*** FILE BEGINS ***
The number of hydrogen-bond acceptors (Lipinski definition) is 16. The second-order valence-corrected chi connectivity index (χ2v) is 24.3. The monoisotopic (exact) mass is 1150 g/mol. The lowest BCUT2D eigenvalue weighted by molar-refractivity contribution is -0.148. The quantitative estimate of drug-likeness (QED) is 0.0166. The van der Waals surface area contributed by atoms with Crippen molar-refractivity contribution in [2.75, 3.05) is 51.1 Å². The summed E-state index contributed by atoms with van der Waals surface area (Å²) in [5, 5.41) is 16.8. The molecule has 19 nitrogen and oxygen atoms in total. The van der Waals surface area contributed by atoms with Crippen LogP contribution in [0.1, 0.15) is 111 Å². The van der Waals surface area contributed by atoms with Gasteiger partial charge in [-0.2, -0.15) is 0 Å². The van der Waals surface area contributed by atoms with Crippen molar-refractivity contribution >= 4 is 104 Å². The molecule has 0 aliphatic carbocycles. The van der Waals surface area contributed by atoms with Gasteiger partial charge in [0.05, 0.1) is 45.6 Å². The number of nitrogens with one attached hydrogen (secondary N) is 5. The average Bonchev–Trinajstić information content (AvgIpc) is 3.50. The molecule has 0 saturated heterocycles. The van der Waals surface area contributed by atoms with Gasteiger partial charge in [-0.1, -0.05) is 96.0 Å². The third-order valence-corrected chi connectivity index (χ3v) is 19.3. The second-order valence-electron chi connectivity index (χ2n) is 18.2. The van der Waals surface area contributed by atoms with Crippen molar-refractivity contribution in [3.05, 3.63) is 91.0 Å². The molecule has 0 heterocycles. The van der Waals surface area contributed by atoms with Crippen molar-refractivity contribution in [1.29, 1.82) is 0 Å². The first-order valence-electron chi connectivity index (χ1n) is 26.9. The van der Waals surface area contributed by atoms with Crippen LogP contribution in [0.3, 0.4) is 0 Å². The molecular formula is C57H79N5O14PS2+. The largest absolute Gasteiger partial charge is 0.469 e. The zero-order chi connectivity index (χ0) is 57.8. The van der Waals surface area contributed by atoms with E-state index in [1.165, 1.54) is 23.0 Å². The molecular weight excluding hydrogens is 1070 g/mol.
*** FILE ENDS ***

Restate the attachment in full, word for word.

The number of hydrogen-bond acceptors (Lipinski definition) is 16. The second-order valence-corrected chi connectivity index (χ2v) is 24.3. The monoisotopic (exact) mass is 1150 g/mol. The lowest BCUT2D eigenvalue weighted by molar-refractivity contribution is -0.148. The quantitative estimate of drug-likeness (QED) is 0.0166. The van der Waals surface area contributed by atoms with Crippen molar-refractivity contribution in [2.75, 3.05) is 51.1 Å². The summed E-state index contributed by atoms with van der Waals surface area (Å²) in [5, 5.41) is 16.8. The molecule has 19 nitrogen and oxygen atoms in total. The van der Waals surface area contributed by atoms with Crippen LogP contribution in [0.1, 0.15) is 111 Å². The van der Waals surface area contributed by atoms with Gasteiger partial charge in [-0.2, -0.15) is 0 Å². The van der Waals surface area contributed by atoms with Crippen molar-refractivity contribution >= 4 is 104 Å². The molecule has 0 aliphatic carbocycles. The van der Waals surface area contributed by atoms with Gasteiger partial charge in [0.05, 0.1) is 45.6 Å². The number of nitrogens with one attached hydrogen (secondary N) is 5. The average Bonchev–Trinajstić information content (AvgIpc) is 3.50. The molecule has 0 saturated heterocycles. The van der Waals surface area contributed by atoms with Gasteiger partial charge in [-0.1, -0.05) is 96.0 Å². The third-order valence-corrected chi connectivity index (χ3v) is 19.3. The second-order valence-electron chi connectivity index (χ2n) is 18.2. The van der Waals surface area contributed by atoms with Crippen molar-refractivity contribution in [3.05, 3.63) is 91.0 Å². The molecule has 0 heterocycles. The van der Waals surface area contributed by atoms with Crippen molar-refractivity contribution in [1.29, 1.82) is 0 Å². The first-order valence-electron chi connectivity index (χ1n) is 26.9. The van der Waals surface area contributed by atoms with Crippen LogP contribution in [0.3, 0.4) is 0 Å². The molecular formula is C57H79N5O14PS2+. The largest absolute Gasteiger partial charge is 0.469 e. The zero-order chi connectivity index (χ0) is 57.8. The van der Waals surface area contributed by atoms with E-state index in [1.165, 1.54) is 23.0 Å². The molecular weight excluding hydrogens is 1070 g/mol.